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Chunon L. Bailey v. U.S., USSC No. 11-770, cert granted 6/4/12

Question Presented (from cert petition):

Whether, pursuant to Michigan v. Summers, 452 U.S. 692 (1981), police officers may detain an individual incident to the execution of a search warrant when the individual has left the immediate vicinity of the premises before the warrant is executed.


Lower court decision (652 F.3d 197 2nd Cir 2011)

Scotusblog page

Police getting ready to execute a search warrant saw Bailey leave the residence, get in a car and drive away. They stopped and eventually arrested him, with the search-incident turning up incriminating evidence. Did the search warrant justify his initial detention, hence the eventual arrest? Summers says that, under authority of a search warrant, you can detain someone without individualized suspicion as they’re leaving the house. As the court of appeals has succinctly noted, State v. Goetz, 2001 WI App 294, ¶ 12, 249 Wis.2d 380, 638 N.W.2d 386 (2001), “In Michigan v. Summers, 452 U.S. 692, 698 (1981), the Supreme Court held that detentions during the execution of a search warrant implicitly carries with it the limited authority to detain the occupants of the premises while a proper search is conducted. These types of detentions are ‘substantially less intrusive’ than an arrest.” Id. at 702 (citation omitted).” The 2nd Circuit extended this principle in this case:

We are now asked to decide whether the same authority pursuant to which police officers may detain an occupant at the premises during the execution of a search warrant permits them to detain an occupant who leaves the premises during or immediately before the execution of a search warrant and is detained a few blocks away.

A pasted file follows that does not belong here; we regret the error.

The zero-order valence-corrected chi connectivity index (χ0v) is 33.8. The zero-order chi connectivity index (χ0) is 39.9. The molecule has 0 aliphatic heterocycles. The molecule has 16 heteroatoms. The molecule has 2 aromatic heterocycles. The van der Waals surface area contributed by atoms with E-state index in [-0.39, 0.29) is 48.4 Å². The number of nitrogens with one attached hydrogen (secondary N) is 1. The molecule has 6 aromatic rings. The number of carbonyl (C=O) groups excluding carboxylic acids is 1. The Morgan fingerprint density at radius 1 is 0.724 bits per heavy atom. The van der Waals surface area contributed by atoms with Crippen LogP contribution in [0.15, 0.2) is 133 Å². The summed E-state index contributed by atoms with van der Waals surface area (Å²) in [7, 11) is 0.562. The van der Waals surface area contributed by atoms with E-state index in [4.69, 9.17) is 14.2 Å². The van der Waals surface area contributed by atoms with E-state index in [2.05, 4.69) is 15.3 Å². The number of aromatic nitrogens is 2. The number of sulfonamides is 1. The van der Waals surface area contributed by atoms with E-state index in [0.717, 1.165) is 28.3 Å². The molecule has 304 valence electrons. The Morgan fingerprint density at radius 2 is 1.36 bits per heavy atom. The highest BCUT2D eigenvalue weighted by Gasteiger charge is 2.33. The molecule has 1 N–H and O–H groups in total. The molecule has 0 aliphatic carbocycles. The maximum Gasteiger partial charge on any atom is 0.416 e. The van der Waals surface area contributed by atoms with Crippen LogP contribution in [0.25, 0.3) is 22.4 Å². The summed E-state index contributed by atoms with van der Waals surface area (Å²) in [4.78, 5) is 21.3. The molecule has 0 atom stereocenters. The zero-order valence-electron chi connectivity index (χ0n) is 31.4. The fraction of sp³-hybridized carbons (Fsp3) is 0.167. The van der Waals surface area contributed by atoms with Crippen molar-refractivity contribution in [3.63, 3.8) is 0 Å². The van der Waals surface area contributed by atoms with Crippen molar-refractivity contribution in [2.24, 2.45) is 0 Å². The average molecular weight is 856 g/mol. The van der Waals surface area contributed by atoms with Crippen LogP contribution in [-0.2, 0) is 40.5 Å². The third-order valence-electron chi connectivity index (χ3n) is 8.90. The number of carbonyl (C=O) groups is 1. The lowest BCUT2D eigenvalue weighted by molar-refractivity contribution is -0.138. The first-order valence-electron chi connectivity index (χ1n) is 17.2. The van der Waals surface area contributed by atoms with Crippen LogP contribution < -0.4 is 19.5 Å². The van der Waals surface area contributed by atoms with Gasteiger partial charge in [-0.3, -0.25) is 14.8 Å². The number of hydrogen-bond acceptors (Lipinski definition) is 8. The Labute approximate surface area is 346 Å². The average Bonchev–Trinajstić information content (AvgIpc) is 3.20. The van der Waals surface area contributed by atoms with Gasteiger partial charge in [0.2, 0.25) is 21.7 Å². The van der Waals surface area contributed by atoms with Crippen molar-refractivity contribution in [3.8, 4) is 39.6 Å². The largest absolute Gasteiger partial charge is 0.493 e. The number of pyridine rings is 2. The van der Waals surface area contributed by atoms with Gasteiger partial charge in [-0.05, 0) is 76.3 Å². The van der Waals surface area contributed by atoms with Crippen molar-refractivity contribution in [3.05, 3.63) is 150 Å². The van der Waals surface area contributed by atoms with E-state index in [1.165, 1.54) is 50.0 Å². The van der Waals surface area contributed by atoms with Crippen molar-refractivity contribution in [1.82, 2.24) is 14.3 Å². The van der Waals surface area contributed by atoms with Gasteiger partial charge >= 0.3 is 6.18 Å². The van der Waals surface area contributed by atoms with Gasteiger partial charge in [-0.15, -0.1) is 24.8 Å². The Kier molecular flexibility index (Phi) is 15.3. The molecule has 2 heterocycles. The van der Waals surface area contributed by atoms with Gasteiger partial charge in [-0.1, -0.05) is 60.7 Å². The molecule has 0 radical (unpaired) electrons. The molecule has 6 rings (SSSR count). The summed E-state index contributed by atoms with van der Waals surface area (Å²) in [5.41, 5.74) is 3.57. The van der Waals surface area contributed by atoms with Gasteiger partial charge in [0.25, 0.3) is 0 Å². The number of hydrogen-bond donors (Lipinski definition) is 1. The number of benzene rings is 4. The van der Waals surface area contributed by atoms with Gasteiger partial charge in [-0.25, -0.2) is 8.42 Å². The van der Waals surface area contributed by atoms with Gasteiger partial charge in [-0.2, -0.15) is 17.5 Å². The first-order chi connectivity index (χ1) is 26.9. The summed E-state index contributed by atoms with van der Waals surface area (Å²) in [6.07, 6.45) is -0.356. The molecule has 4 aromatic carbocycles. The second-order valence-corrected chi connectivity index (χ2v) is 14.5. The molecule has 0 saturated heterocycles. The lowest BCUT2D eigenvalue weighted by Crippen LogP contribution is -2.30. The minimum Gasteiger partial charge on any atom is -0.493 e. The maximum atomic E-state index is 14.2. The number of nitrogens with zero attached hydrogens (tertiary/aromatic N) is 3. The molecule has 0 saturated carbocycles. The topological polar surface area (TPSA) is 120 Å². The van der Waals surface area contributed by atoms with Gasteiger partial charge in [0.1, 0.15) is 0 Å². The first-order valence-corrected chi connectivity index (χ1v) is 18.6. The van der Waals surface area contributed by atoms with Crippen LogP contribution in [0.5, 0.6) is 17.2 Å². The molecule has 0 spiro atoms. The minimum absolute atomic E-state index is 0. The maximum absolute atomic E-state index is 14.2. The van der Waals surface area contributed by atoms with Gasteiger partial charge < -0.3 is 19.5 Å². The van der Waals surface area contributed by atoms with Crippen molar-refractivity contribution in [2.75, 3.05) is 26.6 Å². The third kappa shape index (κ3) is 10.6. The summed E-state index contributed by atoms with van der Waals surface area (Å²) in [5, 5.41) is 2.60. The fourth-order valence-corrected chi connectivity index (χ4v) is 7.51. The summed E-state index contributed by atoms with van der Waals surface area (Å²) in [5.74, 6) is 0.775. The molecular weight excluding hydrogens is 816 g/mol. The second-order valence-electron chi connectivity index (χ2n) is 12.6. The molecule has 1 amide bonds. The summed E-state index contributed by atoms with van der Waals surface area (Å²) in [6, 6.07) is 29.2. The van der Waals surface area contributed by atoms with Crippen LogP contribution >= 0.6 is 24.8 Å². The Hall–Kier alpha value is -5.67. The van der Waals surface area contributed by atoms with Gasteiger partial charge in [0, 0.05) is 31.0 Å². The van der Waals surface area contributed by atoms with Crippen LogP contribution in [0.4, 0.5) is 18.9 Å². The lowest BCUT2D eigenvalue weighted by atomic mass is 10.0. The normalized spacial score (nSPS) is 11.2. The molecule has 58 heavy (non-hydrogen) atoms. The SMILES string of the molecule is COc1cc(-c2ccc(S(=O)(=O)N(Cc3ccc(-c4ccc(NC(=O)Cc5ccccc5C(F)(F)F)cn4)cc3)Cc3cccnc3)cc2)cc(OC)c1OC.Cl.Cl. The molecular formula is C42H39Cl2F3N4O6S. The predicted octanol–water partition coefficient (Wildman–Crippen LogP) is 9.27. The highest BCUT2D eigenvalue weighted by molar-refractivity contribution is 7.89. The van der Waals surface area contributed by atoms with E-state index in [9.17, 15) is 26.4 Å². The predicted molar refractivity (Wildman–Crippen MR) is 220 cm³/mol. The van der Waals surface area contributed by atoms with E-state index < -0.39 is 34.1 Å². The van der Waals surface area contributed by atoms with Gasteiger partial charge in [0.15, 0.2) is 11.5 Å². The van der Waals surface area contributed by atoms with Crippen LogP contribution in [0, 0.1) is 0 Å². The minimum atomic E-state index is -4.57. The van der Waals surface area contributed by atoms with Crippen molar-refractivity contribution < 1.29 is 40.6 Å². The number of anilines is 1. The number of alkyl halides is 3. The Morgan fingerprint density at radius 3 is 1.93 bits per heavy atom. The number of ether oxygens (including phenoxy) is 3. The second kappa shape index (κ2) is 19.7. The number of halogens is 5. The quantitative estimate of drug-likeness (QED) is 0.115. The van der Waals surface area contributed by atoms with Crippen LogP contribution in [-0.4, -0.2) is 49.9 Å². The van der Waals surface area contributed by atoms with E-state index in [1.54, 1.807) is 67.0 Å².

We agree with the District Court that the Fifth, Sixth and Seventh Circuits have the better of this argument. The guiding principle behind the requirement of reasonableness for detention in such circumstances is the de minimis intrusion characterized by a brief detention in order to protect the interests of law enforcement in the safety of the officers and the preservation of evidence. See Summers, 452 U.S. at 701, 101 S.Ct. 2587. …

The reference to the 7th Circuit case is  United States v. Bullock, 632 F.3d 1004 (7th Cir.2011), which similar to Bailey, allowed a stop of a car 10-15 blocks from, and transport of the occupants back to, the house after notifying the driver that a search was underway. The rationale was that an occupant becomes a flight risk and a potential risk to the officer safety in executing the warrant, once made aware of the warrant.

The question, perhaps, is whether there is a bright-line rule prohibiting extension of suspicionless Summers-detentions performed outside the immediate vicinity of the target residence. (See footnote 4 of cert petition: “lower courts on both sides of the conflict presented here have explained that situations in which a detention occurs within the immediate vicinity of the premises are analytically distinct from situations in which it occurs farther away.”)

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